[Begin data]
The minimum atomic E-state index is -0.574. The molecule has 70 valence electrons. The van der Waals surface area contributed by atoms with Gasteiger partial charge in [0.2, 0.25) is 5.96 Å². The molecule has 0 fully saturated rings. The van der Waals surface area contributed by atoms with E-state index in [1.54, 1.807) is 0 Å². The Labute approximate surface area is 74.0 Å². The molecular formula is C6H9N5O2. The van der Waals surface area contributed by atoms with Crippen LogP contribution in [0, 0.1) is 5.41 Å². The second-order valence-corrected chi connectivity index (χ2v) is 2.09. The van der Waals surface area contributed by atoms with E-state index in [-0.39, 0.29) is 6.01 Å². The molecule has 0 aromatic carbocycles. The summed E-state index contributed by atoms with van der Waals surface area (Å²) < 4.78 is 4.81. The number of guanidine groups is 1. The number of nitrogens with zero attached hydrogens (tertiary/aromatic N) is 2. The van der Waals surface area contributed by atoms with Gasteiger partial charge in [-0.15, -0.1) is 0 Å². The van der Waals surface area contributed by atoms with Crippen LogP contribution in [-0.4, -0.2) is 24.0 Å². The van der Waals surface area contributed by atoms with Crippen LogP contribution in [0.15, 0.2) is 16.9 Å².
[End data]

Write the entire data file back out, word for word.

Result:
The minimum atomic E-state index is -0.574. The molecule has 70 valence electrons. The van der Waals surface area contributed by atoms with Gasteiger partial charge in [0.2, 0.25) is 5.96 Å². The molecule has 0 fully saturated rings. The van der Waals surface area contributed by atoms with E-state index in [1.54, 1.807) is 0 Å². The Labute approximate surface area is 74.0 Å². The molecular formula is C6H9N5O2. The van der Waals surface area contributed by atoms with Crippen LogP contribution in [0, 0.1) is 5.41 Å². The second-order valence-corrected chi connectivity index (χ2v) is 2.09. The van der Waals surface area contributed by atoms with E-state index in [-0.39, 0.29) is 6.01 Å². The molecule has 0 aromatic carbocycles. The summed E-state index contributed by atoms with van der Waals surface area (Å²) < 4.78 is 4.81. The number of guanidine groups is 1. The number of nitrogens with zero attached hydrogens (tertiary/aromatic N) is 2. The van der Waals surface area contributed by atoms with Gasteiger partial charge in [-0.15, -0.1) is 0 Å². The van der Waals surface area contributed by atoms with Crippen LogP contribution in [-0.4, -0.2) is 24.0 Å². The van der Waals surface area contributed by atoms with Crippen LogP contribution in [0.15, 0.2) is 16.9 Å².